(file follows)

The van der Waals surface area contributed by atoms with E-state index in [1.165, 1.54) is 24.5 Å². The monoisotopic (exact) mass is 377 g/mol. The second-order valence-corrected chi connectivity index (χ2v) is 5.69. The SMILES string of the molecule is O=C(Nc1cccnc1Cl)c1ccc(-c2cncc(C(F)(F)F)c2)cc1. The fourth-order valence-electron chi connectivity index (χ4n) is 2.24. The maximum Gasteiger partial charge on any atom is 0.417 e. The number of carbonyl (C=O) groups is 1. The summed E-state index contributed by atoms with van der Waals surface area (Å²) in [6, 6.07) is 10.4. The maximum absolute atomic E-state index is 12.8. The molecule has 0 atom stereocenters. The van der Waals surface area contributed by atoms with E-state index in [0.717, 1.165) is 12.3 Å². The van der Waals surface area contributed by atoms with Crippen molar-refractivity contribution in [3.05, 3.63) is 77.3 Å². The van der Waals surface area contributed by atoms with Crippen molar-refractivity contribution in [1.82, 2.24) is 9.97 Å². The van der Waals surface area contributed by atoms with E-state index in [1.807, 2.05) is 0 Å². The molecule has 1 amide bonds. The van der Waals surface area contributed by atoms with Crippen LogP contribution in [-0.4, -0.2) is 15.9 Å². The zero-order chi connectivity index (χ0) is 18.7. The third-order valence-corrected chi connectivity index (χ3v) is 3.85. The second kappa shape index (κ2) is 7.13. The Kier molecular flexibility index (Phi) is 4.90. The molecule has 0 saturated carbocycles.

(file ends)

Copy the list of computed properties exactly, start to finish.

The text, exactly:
The van der Waals surface area contributed by atoms with E-state index in [1.165, 1.54) is 24.5 Å². The monoisotopic (exact) mass is 377 g/mol. The second-order valence-corrected chi connectivity index (χ2v) is 5.69. The SMILES string of the molecule is O=C(Nc1cccnc1Cl)c1ccc(-c2cncc(C(F)(F)F)c2)cc1. The fourth-order valence-electron chi connectivity index (χ4n) is 2.24. The maximum Gasteiger partial charge on any atom is 0.417 e. The number of carbonyl (C=O) groups is 1. The summed E-state index contributed by atoms with van der Waals surface area (Å²) in [6, 6.07) is 10.4. The maximum absolute atomic E-state index is 12.8. The molecule has 0 atom stereocenters. The van der Waals surface area contributed by atoms with E-state index in [0.717, 1.165) is 12.3 Å². The van der Waals surface area contributed by atoms with Crippen molar-refractivity contribution in [3.05, 3.63) is 77.3 Å². The van der Waals surface area contributed by atoms with Crippen molar-refractivity contribution in [1.82, 2.24) is 9.97 Å². The van der Waals surface area contributed by atoms with E-state index in [1.807, 2.05) is 0 Å². The molecule has 1 amide bonds. The van der Waals surface area contributed by atoms with Crippen LogP contribution in [-0.4, -0.2) is 15.9 Å². The zero-order chi connectivity index (χ0) is 18.7. The third-order valence-corrected chi connectivity index (χ3v) is 3.85. The second kappa shape index (κ2) is 7.13. The Kier molecular flexibility index (Phi) is 4.90. The molecule has 0 saturated carbocycles.